Jens Voigt has broken the hour record. It’s a simple statement, a declaration where the fact is beyond the reach of debate. He broke a record that is cycling itself, that is an aspiration no one needs to explain, an exploration of power so pure it leaves non-cyclists breathless. The wonder of the feat is staggering. His mark of 51.115km works out to 31.76 miles for those of us who still think in English units. Most of the world sees numbers like those only on a downhill, or only in a group, and even then, only for seconds at a time.
This is an achievement that bears repeating: Jens Voigt has broken the hour record.
Such a statement elicits two simultaneous reactions. On one hand there’s the of course that comes with Voigt’s reputation for spending time anywhere but in the pack. A breakaway at the Amgen Tour of California was incomplete unless Voigt was there, gutting it out to the final kilometer. He was a favorite because he was never afraid of the hard work; he burned watts like a Hummer burns gas—without reserve. But he was also a favorite because he had a human side; he would admit that what he did was painful. We loved how he rode because he wasn’t stoic and in that, we could see our own pain. He made it that much easier for us to see just how different we are from the great pros. It was the perfect lens for admiration.
For those of us who follow pro racing closely, there was a second reaction to the news. Jens Voigt? Really? Not Fabian Cancellara, not Tony Martin, not Taylor Phinney. Jens “Shut Up Legs” Voigt?! Oh, it’s on; there’s no way this will be the only attempt of the decade.
Voigt’s bike sponsor, Trek, did the record a service by live streaming the event for cyclists everywhere to watch. It was easily the most-witnessed hour record in history. As folks say, seeing is believing.
Through the 20th century, the hour record was the mark of kings, men whose names are synonymous with cycling itself: Eddy Merckx, Fausto Coppi, Jacques Anquetil, Giuseppe Olmo, Lucien Petit-Breton. It has been a sleepy mark for most of this century, though. It’s been tackled only twice, by Ondrej Sosenka, whose efforts lifted only the “athletic” record, that is, the record as referencing Merckx’ 49.431 mark set in 1972 in Mexico City. In his first attempt, in 2000, he added but 10 meters. A second attempt, in 2005, saw him add nearly 300 meters. But that’s been it, largely because of the UCI’s completely backward rules demanding riders ride a bike similar to Merckx’ ’72 bike that had smothered interest in the hour record like a blanket over a flame.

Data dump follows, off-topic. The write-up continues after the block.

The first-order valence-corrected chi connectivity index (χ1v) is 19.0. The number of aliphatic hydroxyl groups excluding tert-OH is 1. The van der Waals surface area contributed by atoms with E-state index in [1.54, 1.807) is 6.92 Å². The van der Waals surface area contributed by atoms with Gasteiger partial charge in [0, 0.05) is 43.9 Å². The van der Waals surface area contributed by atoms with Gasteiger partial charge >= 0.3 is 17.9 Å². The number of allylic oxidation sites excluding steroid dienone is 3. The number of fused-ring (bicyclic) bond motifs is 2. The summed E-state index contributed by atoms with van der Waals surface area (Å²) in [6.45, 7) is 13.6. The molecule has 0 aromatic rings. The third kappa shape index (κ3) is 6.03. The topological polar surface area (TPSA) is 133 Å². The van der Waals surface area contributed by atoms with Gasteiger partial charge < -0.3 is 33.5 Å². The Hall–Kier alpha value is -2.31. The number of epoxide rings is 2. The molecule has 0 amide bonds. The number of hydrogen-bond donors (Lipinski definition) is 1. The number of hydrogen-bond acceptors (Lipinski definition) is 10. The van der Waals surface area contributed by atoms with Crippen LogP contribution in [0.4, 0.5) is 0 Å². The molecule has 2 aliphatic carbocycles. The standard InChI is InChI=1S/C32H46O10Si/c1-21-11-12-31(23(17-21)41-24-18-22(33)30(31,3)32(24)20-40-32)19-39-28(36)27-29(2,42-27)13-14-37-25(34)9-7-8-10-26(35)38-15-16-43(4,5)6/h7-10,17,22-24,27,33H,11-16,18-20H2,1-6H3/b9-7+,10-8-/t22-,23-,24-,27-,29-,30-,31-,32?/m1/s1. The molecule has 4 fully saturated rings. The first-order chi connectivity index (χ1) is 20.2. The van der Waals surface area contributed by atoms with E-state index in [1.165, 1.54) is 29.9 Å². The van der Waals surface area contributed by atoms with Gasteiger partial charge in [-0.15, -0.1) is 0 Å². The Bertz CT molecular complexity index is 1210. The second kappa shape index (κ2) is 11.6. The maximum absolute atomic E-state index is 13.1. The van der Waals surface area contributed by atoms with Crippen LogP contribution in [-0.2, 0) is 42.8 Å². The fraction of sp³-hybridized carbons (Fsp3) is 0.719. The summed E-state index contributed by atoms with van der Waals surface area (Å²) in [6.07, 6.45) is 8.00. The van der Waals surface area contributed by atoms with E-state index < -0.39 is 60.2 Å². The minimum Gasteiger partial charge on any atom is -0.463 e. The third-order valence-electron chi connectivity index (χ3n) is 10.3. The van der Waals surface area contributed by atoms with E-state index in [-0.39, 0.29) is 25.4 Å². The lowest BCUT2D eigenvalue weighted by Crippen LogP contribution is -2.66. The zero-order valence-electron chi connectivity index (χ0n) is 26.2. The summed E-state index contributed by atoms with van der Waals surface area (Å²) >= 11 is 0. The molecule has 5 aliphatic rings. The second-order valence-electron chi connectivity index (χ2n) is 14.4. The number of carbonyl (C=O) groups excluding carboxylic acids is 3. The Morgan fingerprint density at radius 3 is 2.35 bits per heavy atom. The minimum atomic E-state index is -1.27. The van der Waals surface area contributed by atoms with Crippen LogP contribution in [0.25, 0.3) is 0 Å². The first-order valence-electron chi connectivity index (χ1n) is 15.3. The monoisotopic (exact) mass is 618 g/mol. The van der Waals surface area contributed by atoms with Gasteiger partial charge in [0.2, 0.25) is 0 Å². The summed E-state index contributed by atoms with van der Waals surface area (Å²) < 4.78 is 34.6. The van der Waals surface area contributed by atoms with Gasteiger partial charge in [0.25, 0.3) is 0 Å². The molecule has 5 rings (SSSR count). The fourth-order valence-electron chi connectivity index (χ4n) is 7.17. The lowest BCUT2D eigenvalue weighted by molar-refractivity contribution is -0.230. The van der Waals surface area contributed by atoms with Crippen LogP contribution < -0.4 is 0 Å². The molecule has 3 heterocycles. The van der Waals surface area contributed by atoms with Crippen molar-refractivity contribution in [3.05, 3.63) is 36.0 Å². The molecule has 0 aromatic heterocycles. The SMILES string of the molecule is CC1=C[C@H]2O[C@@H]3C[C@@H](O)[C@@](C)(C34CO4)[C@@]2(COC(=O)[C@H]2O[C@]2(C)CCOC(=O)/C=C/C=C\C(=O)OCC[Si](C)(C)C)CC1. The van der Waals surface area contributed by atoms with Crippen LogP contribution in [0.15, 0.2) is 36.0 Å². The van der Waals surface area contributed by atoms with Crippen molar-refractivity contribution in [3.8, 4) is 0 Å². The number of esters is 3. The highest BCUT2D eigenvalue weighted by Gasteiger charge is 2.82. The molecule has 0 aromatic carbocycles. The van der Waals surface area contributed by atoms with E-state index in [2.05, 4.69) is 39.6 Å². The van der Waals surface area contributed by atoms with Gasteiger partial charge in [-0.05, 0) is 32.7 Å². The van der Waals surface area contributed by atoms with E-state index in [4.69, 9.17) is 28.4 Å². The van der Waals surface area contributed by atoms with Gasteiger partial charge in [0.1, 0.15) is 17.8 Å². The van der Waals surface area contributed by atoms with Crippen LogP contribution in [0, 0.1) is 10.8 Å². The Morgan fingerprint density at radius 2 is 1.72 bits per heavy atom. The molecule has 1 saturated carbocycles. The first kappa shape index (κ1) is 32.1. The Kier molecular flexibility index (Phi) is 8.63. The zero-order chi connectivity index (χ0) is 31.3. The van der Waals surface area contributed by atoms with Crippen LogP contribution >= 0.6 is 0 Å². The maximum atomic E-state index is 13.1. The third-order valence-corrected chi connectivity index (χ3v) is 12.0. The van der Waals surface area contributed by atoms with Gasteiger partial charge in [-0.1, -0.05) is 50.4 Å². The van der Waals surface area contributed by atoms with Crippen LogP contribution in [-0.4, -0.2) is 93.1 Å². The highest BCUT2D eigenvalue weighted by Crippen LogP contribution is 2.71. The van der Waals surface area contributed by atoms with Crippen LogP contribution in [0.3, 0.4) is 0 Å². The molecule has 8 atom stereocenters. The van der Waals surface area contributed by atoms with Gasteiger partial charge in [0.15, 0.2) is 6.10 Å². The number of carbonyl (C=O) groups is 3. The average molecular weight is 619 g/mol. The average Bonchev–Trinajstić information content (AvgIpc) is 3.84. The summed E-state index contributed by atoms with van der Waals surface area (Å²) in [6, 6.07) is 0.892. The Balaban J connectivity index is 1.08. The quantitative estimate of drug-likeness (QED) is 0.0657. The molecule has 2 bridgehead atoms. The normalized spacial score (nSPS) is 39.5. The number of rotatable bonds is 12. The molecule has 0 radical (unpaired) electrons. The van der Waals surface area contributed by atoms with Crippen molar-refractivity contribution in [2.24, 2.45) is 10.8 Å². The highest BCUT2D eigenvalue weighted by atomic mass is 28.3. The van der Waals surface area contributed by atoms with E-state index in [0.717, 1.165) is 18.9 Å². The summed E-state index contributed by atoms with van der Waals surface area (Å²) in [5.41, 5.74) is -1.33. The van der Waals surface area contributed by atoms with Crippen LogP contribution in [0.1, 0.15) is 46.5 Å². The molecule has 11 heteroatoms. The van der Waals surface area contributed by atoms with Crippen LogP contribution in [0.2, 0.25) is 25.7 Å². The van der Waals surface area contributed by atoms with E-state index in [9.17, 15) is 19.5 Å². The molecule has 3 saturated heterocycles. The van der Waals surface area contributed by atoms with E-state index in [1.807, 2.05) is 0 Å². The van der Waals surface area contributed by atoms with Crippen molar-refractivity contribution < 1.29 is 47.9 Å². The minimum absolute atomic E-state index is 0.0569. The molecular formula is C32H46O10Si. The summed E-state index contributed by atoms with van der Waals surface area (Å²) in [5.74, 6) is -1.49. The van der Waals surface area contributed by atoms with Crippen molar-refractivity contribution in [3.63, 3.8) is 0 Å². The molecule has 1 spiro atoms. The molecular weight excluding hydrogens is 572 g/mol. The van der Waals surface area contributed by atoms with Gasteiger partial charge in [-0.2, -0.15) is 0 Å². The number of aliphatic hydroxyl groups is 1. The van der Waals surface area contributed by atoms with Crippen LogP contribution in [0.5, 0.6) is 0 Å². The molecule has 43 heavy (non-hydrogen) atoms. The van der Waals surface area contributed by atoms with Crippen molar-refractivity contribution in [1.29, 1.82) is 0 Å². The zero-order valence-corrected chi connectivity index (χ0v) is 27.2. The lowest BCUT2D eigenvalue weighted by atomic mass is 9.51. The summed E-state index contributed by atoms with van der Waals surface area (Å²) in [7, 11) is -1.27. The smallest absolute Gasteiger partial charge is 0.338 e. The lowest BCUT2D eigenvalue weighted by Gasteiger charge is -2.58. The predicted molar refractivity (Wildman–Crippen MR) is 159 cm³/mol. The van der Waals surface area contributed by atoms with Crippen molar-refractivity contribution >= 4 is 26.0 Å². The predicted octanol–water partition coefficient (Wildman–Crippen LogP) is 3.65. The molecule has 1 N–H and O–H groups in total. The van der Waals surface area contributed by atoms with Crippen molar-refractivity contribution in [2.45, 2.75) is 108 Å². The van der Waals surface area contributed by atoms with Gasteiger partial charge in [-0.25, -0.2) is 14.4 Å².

The 1990s were a time of considerable interest and effort on the hour record. The salvo opened with Graeme Obree’s Hamar, Norway, 51.596km record on July 17, 1993. The mark would fall six more times over the next three years, with records set by Obree, Chris Boardman, Tony Rominger and five-time Tour de France champion Miguel Indurain, culminating in Boardman’s 56.375km stunner that still stands as the UCI’s “best human effort.” For Hein Verbruggen, a man who proved to be okay with advances in biology but not technology, that was the last straw. The UCI mandated that any further efforts on the hour record would take on Eddy Merckx on his turf, with spoked wheels, drop bars and a traditional frame design. The effect was like inviting the cops to a block party—everybody split.
It was Brian Cookson who showed up with a fresh keg, so to speak. Let there be no mistake, this event would never have taken place had Cookson not been elected president of the UCI. The rule changes that made the record interesting to Voigt were part of the sweeping changes that Cookson instituted upon arrival. The UCI may not be perfect, but it’s far less capricious than it once was.
Voigt rode a track-specific version of Trek’s Speed Concept, a bike otherwise marketed as a triathlon model, and used front and rear discs—actual technology. The combination of an admired rider, someone universally respected as a fast guy, and a bike with an identifiable aerodynamic edge has done more than just etch Voigt’s name into the record books; it has made the mark fresh again. Years from now, we may look back on September 18, 2014, as the day that the hour was granted a new lease on the imagination, that Voigt’s effort inspired his colleagues to take their own swing.
Ambition is its own light, one bright enough to show the future.